• Intelligent wireless networks promoted by European consortium

    The proliferation of wireless communication-enabled embedded systems will have significant effects in areas from emergency management to critical infrastructure protection to healthcare and traffic control; European consortium to promote idea

  • Company profile: Universal Detection Technology (UDT)

    UDT licenses spore detection technology from NASA’s Jet Propulsion Laboratory and commercializes it; UDT developed a real-time continuous detection device capable of identifying abnormal levels of bacterial spores in the air, which is signature of a possible anthrax attack

  • Pencilbeam X-ray technology for more effective luggage inspection

    New luggage screening technology investigates suspicious material by penetrating the luggage with a pencilbeam X-ray; new approach reduces instances of false alarms

  • Cat's eyes locate things underwater

    A new underwater cat’s eye can reflect back a tuned signal, revealing its location, to existing sonar systems; new device does not use batteries — and it does rely on toxic chlorofluorocarbons (CFCs)

  • UCSD researchers develop tiny explosive sensor

    Sensor works by monitoring the variability of electrical conductivity through thin films of metal phthalocyanines; “The detection capability of this tiny electronic sensor is comparable to current instruments, which are large, bulky and cost thousands of dollars each,” says William Trogler, UCSD professor of chemistry and biochemistry

  • CSC in $16 million contract to continue development of NEDSS

    The National Electronic Disease Surveillance System Base System (NEDSS) electronically links surveillance activities to improve the ability to track and identify emerging infectious diseases and potential bioterrorism attacks

  • With biological warfare, real-time detection is key

    The largest improvements in any biowarfare identification system’s performance will come in the form of smaller packages, more automated measurement, and faster measurement

  • ThruVision shows T5000 T-ray security imaging system

    T-rays operate in the terahertz region of the electromagnetic spectrum; T-ray-based detection system can see through clothing of still or moving individuals at a distance of up to twenty-five meters to reveal hidden objects

  • Fear of dirty bomb threat as U.K. ships plutonium to France

    Sellafield had an ambitious, £473 million plan: Make new nuclear fuel out of mixture of plutonium and uranium oxides recovered from used fuel; the plan flopped, and the company had to turn to its chief competitor, French firm Cogema, to fulfill its orders for the fuel material; trouble is, shipping the material to France on an unarmed ferry is dangerous, as the material could easily be used to make a dirty bomb

  • U.S. water supply contaminated by pharmaceuticals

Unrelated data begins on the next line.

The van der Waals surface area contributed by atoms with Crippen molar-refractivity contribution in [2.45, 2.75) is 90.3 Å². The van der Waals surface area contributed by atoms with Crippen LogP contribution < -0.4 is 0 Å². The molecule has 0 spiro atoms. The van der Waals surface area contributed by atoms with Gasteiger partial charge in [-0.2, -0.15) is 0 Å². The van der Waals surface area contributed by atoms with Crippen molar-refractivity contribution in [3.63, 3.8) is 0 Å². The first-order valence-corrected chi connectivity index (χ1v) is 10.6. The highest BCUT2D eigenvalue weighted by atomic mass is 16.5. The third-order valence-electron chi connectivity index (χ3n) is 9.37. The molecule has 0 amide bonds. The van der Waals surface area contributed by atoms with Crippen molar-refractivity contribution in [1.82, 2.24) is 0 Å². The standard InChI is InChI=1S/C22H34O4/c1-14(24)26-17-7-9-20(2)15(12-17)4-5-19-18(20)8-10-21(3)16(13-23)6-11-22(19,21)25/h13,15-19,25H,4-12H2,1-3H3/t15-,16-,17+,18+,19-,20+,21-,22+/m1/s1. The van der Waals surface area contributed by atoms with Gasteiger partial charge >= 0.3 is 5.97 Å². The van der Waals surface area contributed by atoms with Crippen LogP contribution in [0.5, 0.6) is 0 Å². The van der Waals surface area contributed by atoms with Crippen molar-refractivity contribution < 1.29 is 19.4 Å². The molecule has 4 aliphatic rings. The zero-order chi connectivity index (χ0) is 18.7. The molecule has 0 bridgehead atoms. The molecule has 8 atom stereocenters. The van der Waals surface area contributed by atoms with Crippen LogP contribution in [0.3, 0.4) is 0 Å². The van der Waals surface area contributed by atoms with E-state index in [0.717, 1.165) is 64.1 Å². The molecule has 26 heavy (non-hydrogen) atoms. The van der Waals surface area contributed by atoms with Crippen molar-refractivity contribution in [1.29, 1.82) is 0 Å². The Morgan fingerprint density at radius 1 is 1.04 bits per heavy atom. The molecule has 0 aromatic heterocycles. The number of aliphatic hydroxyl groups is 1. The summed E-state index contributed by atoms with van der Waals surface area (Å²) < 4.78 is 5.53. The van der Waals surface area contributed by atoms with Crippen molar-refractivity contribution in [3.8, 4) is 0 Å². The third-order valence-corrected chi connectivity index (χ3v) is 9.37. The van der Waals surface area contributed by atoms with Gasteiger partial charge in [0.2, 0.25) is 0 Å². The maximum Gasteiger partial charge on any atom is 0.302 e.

There are 302 million people in the United States, but over the past five years, the number of U.S. prescriptions rose 12 percent to a record 3.7 billion, while nonprescription drug purchases reached 3.3 billion; ingredients of these medications find their way to, and contaminate, the U.S. water supply; federal, state, and local governments do not regulate medical discharges into drinking water

  • Study of U.K. nuclear power plants employees reveals radiation risks

    More than 65,000 individuals were employed between 1946 and 2002 at nuclear power plants operated by British Nuclear Fuels plc and its predecessors; a team of researchers studied the health histories of these individuals, and found evidence for an association between mortality from noncancer causes of death, particularly circulatory system disease, and external exposure to ionizing radiation

  • TSA tests ferry radiation sniffer at Galveston

    Tests began last Thursday; equipment was able to find small amounts placed in TSA vehicles; each sniffer costs $150,000, and are sensitive enough to detect the radiation in someone who has been injected with radioactive dye for a medical procedure two weeks after the injection

  • New material can find a needle in a nuclear waste haystack

    Nuclear power has advantages, but it also comes with a big problem: Nuclear waste; making nuclear power viable long term requires discovering new solutions to radioactive waste disposal and other problems

  • Colombia: Seized FARC documents show group's interest in dirty bomb

    Colombian forces launched an incursion into Ecuador, killing a leading FARC figure and sixteen of his associates; Colombian government says seized documents show FARC’s interest in obtaining radioactive materials

  • Innovators hitch a ride on drive for national security

    Three U.K. companies share their experience in penetrating the U.S. homeland security market; their advice: Identify the right market, build relationships with industry leaders, talk about your programs, and prepare your family for the long hours at the office